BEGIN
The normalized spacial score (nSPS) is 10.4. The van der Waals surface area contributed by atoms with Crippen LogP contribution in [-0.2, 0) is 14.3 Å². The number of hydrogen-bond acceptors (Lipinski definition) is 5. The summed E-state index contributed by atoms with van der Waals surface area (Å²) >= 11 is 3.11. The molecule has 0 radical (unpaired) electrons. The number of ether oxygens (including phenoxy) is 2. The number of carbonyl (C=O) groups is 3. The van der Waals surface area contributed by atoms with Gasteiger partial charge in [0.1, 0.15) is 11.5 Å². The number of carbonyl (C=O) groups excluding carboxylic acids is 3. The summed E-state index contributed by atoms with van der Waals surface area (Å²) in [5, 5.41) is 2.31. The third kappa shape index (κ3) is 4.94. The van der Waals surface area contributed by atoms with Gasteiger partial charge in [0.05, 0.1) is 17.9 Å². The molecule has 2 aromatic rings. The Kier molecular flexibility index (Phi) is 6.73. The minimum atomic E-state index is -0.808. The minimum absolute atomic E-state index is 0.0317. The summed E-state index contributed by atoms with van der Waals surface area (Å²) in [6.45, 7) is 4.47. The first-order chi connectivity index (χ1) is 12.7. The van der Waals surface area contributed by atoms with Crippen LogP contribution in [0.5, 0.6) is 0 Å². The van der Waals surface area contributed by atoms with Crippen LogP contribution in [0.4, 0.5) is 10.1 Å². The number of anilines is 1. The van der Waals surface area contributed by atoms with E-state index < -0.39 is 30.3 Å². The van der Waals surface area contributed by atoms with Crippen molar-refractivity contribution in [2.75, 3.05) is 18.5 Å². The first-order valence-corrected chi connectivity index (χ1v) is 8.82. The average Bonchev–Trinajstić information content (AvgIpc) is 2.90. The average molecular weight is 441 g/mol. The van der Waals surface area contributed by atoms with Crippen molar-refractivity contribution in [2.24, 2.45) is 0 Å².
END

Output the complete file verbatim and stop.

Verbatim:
The normalized spacial score (nSPS) is 10.4. The van der Waals surface area contributed by atoms with Crippen LogP contribution in [-0.2, 0) is 14.3 Å². The number of hydrogen-bond acceptors (Lipinski definition) is 5. The summed E-state index contributed by atoms with van der Waals surface area (Å²) >= 11 is 3.11. The molecule has 0 radical (unpaired) electrons. The number of ether oxygens (including phenoxy) is 2. The number of carbonyl (C=O) groups is 3. The van der Waals surface area contributed by atoms with Gasteiger partial charge in [0.1, 0.15) is 11.5 Å². The number of carbonyl (C=O) groups excluding carboxylic acids is 3. The summed E-state index contributed by atoms with van der Waals surface area (Å²) in [5, 5.41) is 2.31. The third kappa shape index (κ3) is 4.94. The van der Waals surface area contributed by atoms with Gasteiger partial charge in [0.05, 0.1) is 17.9 Å². The molecule has 2 aromatic rings. The Kier molecular flexibility index (Phi) is 6.73. The minimum atomic E-state index is -0.808. The minimum absolute atomic E-state index is 0.0317. The summed E-state index contributed by atoms with van der Waals surface area (Å²) in [6.45, 7) is 4.47. The first-order chi connectivity index (χ1) is 12.7. The van der Waals surface area contributed by atoms with Crippen LogP contribution in [0.5, 0.6) is 0 Å². The van der Waals surface area contributed by atoms with Crippen LogP contribution in [0.4, 0.5) is 10.1 Å². The number of anilines is 1. The van der Waals surface area contributed by atoms with E-state index < -0.39 is 30.3 Å². The van der Waals surface area contributed by atoms with Crippen molar-refractivity contribution in [2.75, 3.05) is 18.5 Å². The first-order valence-corrected chi connectivity index (χ1v) is 8.82. The average Bonchev–Trinajstić information content (AvgIpc) is 2.90. The average molecular weight is 441 g/mol. The van der Waals surface area contributed by atoms with Crippen molar-refractivity contribution in [2.24, 2.45) is 0 Å².